"Je crains [...] que l'âme ne se vide à ces passe-temps vains, et que le fin du fin ne soit la fin des fins." (Edmond Rostand, Cyrano de Bergerac, Acte III, Scène VII)

  9. #9
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    There are a few other earlier Hardy's I have not read after seeing the e texts above, maybe some are short story collections as well, regardless I think Hardy works best in tragedy from what I have read.

    I agree with Kiki about how The Mayor of Casterbridge leveled out after a dramatic opening.

    I've not seen any of the others. Have you watched this one:

    http://www.imdb.com/title/tt0126100
    Well I would recommend the Jude. No, I haven't seen that version thanks for the link, it has a good rating in IMDB though and they are usually accurate. I will watch that.
    I have never considered her as a feminist role model and this is not my point at all.
    No I know you never said that, I'm not saying you did, but I thought you could have been viewing Tess through 21st century eyes, potentially. Tess is a natural victim because pretty much most Victorian women are. This is probably why the likes of Jane Eyre stand out so much. I see Tess as a natural victim of cruel fate.

    In terms of Jude, which for me is Hardy's best or at least my favourite (or both?) I feel so much for Jude because he is always one of life's outside characters. Despite his hard work and ambition he can never be a scholar because of the disadvantages of birth. The image of him looking in through the church window is sticks vividly in my mind. Though I am wondering if I imagined this scene or not? Either way, it doesn't matter, the fact that I have it is testament to Hardy regardless, that is the image I have of poor Jude; a figure always on the outside. Brilliant book.

    Oscar Wilde (1854-1900).

    I have the simplest tastes. I am always satisfied with the best.
    Democracy means simply the bludgeoning of the people by the people for the people.

    Moderation is a fatal thing. Nothing succeeds like excess.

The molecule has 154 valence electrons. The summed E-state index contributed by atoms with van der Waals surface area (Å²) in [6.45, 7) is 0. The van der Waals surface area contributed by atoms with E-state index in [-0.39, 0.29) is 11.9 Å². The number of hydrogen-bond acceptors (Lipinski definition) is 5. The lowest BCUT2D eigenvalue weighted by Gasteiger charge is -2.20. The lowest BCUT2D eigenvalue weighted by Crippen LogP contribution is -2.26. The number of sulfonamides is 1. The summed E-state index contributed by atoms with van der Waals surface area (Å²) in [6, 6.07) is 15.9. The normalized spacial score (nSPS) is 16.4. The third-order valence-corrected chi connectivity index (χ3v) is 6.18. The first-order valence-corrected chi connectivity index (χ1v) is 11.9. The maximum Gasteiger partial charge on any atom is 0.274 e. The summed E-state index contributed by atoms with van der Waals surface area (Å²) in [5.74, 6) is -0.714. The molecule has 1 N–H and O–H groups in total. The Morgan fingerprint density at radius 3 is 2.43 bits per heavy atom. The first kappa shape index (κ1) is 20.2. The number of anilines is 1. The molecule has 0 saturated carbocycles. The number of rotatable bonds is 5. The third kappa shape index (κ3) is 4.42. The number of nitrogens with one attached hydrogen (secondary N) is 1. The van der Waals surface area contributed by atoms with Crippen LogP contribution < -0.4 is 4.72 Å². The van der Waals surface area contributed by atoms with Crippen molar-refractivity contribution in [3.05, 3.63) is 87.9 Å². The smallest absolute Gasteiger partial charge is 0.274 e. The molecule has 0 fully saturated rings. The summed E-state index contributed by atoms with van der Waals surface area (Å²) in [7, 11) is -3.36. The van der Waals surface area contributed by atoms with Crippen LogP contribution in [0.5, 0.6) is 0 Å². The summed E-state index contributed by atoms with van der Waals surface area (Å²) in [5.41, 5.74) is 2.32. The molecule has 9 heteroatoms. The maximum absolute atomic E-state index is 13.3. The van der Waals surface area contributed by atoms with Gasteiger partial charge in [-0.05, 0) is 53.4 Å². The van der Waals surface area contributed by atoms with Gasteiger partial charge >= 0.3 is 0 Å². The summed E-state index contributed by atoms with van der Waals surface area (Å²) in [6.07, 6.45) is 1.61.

10. #10
    Registered User Darcy88's Avatar
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    I LOVE his poetry and that's all I've read of him. Actually I read a bit of Return of the Native and the prose awed me.

    NEUTRAL TONES

    by: Thomas Hardy (1840-1928)

    We stood by a pond that winter day,
    And the sun was white, as though chidden of God,
    And a few leaves lay on the starving sod,
    --They had fallen from an ash, and were gray.

    Your eyes on me were as eyes that rove
    Over tedious riddles solved years ago;
    And some words played between us to and fro--
    On which lost the more by our love.

    The smile on your mouth was the deadest thing
    Alive enough to have strength to die;
    And a grin of bitterness swept thereby
    Like an ominous bird a-wing….

    Since then, keen lessons that love deceives,
    And wrings with wrong, have shaped to me
    Your face, and the God-curst sun, and a tree,
    And a pond edged with grayish leaves.
    Last edited by Darcy88; 03-14-2012 at 01:20 PM.

  11. #11
    Registered User Veho's Avatar
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    Quote Originally Posted by Neely View Post
    Well I would recommend the Jude.

    In terms of Jude, which for me is Hardy's best or at least my favourite (or both?) I feel so much for Jude because he is always one of life's outside characters. Despite his hard work and ambition he can never be a scholar because of the disadvantages of birth. The image of him looking in through the church window is sticks vividly in my mind. Though I am wondering if I imagined this scene or not? Either way, it doesn't matter, the fact that I have it is testament to Hardy regardless, that is the image I have of poor Jude; a figure always on the outside. Brilliant book.
    I'll definitely check out the Jude film. I can imagine it being even more of a strain on the emotions than the novel. I remember feeling the injustice of Jude's situation - out of the three I've read Jude is definitely the one I want to re-read as it has so much that I'm sure I missed on the first reading.
    "...You are not wrong, who deem